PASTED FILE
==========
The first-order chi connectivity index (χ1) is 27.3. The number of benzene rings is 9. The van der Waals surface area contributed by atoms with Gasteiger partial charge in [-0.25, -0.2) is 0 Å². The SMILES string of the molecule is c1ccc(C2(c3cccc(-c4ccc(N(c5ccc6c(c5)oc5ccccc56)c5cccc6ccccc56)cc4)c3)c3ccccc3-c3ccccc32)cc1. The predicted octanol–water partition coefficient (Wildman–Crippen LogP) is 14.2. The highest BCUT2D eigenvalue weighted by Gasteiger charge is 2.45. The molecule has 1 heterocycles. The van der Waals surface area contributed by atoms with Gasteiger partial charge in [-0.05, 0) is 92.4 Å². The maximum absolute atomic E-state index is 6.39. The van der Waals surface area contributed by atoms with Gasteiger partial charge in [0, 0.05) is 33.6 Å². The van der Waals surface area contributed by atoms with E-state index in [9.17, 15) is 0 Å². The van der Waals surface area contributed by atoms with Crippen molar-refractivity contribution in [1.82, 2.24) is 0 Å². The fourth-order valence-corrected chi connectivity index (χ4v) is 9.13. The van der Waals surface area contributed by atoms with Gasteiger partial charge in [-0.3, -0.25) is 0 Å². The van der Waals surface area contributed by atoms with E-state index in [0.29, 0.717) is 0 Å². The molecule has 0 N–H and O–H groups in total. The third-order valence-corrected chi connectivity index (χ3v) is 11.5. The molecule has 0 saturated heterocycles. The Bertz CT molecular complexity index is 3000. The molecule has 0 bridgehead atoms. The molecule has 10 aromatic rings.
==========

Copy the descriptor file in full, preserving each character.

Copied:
The first-order chi connectivity index (χ1) is 27.3. The number of benzene rings is 9. The van der Waals surface area contributed by atoms with Gasteiger partial charge in [-0.25, -0.2) is 0 Å². The SMILES string of the molecule is c1ccc(C2(c3cccc(-c4ccc(N(c5ccc6c(c5)oc5ccccc56)c5cccc6ccccc56)cc4)c3)c3ccccc3-c3ccccc32)cc1. The predicted octanol–water partition coefficient (Wildman–Crippen LogP) is 14.2. The highest BCUT2D eigenvalue weighted by Gasteiger charge is 2.45. The molecule has 1 heterocycles. The van der Waals surface area contributed by atoms with Gasteiger partial charge in [-0.05, 0) is 92.4 Å². The maximum absolute atomic E-state index is 6.39. The van der Waals surface area contributed by atoms with Gasteiger partial charge in [0, 0.05) is 33.6 Å². The van der Waals surface area contributed by atoms with E-state index in [9.17, 15) is 0 Å². The van der Waals surface area contributed by atoms with Crippen molar-refractivity contribution in [1.82, 2.24) is 0 Å². The fourth-order valence-corrected chi connectivity index (χ4v) is 9.13. The van der Waals surface area contributed by atoms with Gasteiger partial charge in [-0.3, -0.25) is 0 Å². The van der Waals surface area contributed by atoms with E-state index in [0.29, 0.717) is 0 Å². The molecule has 0 N–H and O–H groups in total. The third-order valence-corrected chi connectivity index (χ3v) is 11.5. The molecule has 0 saturated heterocycles. The Bertz CT molecular complexity index is 3000. The molecule has 0 bridgehead atoms. The molecule has 10 aromatic rings.